'"There's a great burning column, like a tree of fire, reaching above the western horizon. It's a long way off, right round the world. I know where it springs from: THEY'RE on their way at last, to become part of the Overmind. Their probation has ended: they're leaving the last remnants of matter behind."'
- Arthur C. Clarke, Childhood's End.
The desire for a silicon body usually leads to an even more primitive form of mysticism: the fantasy of the separation of mind from matter. According to the Gnostics, religious fervour would allow the pure soul to leave the corrupt flesh and to merge with the God-head. In the modern world, we can't believe that our spirits can ascend to heaven by magical means. Instead, we're urged to fantasise about abandoning our bodies to live in cyberspace. Already, if we use Minitel messageries, IRCs or MUDs, we can adopt virtual identities distinct from our everyday selves. The adepts of mystical positivism wish to take this process to its illogical conclusion. Our avatars will no longer be simply means of role-playing. They will become our sole form of existence. They will even allow us to fuse together into a cyber-version of the Overmind.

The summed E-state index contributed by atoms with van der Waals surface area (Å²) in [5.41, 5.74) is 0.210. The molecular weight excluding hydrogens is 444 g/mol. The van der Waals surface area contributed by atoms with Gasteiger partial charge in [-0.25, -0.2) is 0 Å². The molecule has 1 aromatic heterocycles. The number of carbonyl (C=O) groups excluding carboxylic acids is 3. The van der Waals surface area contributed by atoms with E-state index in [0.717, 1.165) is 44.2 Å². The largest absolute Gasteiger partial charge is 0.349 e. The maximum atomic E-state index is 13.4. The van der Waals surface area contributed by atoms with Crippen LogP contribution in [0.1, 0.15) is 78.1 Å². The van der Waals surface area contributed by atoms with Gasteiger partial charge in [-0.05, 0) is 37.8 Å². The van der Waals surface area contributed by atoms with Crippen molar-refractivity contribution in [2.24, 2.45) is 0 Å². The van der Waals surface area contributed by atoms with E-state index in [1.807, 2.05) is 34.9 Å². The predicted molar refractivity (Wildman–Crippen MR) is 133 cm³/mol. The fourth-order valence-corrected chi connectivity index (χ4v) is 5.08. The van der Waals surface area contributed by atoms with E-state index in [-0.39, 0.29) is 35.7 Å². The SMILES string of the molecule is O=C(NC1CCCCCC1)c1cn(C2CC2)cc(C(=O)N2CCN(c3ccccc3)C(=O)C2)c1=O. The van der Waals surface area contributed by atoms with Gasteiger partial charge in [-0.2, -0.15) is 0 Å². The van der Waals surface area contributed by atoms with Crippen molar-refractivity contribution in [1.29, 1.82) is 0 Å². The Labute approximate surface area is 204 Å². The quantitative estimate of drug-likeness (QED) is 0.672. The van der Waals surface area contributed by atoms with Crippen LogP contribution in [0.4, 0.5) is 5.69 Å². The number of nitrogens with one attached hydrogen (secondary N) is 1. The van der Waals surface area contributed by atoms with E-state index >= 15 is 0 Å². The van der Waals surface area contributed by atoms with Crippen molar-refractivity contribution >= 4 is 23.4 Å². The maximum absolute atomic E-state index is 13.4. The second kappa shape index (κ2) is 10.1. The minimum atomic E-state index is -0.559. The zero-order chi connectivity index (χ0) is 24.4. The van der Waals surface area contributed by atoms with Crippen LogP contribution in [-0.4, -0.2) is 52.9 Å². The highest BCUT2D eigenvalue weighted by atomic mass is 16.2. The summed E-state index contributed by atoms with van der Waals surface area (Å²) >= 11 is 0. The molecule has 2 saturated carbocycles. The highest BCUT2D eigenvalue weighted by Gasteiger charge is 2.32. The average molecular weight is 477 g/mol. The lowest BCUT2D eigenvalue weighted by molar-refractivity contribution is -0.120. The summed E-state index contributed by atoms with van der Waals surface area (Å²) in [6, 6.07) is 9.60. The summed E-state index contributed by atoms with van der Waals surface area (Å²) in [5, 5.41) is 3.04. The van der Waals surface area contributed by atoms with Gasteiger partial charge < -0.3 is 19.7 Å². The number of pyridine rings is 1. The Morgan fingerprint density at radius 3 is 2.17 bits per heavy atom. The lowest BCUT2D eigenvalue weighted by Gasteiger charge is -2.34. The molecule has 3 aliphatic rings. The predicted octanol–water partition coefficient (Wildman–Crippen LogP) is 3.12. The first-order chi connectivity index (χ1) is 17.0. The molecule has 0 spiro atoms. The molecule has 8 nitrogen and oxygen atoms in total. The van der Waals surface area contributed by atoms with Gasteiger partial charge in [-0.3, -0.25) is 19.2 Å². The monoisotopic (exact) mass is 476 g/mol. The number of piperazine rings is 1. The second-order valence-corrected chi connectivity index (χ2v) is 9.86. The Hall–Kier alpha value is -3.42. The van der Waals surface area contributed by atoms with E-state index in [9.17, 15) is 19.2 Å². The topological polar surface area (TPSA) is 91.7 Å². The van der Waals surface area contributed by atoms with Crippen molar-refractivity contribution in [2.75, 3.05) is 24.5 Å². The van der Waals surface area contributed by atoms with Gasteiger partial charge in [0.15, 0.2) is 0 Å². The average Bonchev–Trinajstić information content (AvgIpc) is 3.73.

As with its other fantasies, this manifestation of the artificial life cult partially draws on our experiences of modern life. People living in modern societies are dependent on information technologies to overcome the limitations of time and space. Both in work and at play, we spend increasing amounts of time in cyberspace. But digital technologies cannot eliminate the interdependence of our minds and bodies. Even when we're being avatars in cyberspace, our physical beings remain sitting in front of the screen. The PC, the Net, the telephone and the media are tools which enhance our ability to work and play together. Believing that these technologies can lead to a digital nirvana simply obscures the crucial question: how can hypermedia be used to improve the lives of the majority of people on the planet. Half the world's population hasn't yet got access to a telephone let alone the Net. Mystical answers do not provide practical solutions to our problems.